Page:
Used extensively in nursing education, Betty Neuman's systems model reflects nursing‧s interest in holism and in the influence of environment on health. This volume opens with a brief biography of Betty Neuman and continues with a succinct discussion of her theory that outlines its origins, assumptions, and the major concepts of the meta-paradigm of nursing. It continues with a presentation of the propositions of the conceptual model, examples for application to practice and research, classic works, critiques and research, and a glossary of important terms. Ideally suited as a supplementary text, Betty Neuman is essential reading for the undergraduate nursing student as well as the more advanced student or nurse interested in a quick review.
Chapter 2: The Neuman Systems Model: Assumptions and Concepts
The Neuman Systems Model: Assumptions and Concepts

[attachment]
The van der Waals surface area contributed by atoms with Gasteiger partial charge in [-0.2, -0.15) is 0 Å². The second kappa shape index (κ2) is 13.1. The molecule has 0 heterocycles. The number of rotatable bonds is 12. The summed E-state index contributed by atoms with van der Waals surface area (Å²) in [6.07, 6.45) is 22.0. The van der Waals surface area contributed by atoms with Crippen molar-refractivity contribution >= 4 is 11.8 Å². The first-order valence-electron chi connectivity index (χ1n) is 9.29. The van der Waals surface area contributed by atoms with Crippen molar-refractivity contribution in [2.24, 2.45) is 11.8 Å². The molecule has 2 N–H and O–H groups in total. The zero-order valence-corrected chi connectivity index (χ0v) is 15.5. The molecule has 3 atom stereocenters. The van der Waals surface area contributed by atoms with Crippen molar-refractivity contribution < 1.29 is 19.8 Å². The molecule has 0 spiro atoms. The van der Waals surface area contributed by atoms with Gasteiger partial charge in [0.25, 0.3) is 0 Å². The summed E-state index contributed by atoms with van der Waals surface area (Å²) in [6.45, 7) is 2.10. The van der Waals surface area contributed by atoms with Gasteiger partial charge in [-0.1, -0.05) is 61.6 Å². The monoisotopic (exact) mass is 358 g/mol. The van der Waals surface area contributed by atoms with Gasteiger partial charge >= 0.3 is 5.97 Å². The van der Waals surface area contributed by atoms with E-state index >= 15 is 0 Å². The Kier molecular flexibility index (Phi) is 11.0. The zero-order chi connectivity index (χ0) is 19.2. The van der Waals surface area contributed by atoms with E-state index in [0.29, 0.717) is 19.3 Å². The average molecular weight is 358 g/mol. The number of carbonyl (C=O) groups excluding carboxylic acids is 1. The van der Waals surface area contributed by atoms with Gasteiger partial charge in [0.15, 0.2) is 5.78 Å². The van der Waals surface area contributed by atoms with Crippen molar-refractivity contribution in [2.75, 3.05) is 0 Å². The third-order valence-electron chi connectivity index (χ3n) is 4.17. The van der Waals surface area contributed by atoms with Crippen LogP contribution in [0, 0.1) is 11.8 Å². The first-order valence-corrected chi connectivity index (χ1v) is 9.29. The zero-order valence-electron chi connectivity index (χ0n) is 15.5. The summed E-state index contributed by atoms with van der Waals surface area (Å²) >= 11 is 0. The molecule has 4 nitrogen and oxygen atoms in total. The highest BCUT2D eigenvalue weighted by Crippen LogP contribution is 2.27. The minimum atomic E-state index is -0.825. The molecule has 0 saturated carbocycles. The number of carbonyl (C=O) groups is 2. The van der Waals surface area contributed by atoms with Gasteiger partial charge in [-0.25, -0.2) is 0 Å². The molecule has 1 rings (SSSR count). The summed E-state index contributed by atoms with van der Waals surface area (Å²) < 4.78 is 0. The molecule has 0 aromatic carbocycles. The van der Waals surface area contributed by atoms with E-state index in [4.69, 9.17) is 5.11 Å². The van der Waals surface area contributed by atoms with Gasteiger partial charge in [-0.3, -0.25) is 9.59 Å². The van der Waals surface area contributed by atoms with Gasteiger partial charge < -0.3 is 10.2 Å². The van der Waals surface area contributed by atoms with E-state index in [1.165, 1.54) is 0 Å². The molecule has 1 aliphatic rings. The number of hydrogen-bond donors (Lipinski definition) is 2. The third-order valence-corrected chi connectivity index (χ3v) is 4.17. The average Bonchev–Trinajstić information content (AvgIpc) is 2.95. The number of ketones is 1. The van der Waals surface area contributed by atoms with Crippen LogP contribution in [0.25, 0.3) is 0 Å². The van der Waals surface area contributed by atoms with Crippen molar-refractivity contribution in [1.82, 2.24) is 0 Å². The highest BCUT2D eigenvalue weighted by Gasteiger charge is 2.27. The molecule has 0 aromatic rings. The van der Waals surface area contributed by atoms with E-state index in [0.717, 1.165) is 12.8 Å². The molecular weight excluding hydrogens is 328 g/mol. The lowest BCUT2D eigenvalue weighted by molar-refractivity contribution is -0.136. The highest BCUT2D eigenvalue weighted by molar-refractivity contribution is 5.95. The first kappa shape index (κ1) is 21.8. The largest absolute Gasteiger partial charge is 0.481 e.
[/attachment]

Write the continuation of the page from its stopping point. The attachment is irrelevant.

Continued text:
Assumptions of the Model
As with many nursing frameworks, the base of Neuman's work is from theoretical foundations outside of nursing. The foundations of Neuman's model are primarily Selye's stress theory, von Bertalanffy's general systems theory, Caplan's levels of prevention, Lewis's field theory, and De Chardin's philosophy of life. These perspectives support the idea that a holistic viewpoint of humans is crucial (Fawcett, 1984). The Neuman model is considered a systems model. In a systems model the main focus is on the interaction of the parts, or subsystems within the system. A systems perspective allows the nurse to view not only the pieces of the puzzle (or subsystems), but also the effect of ...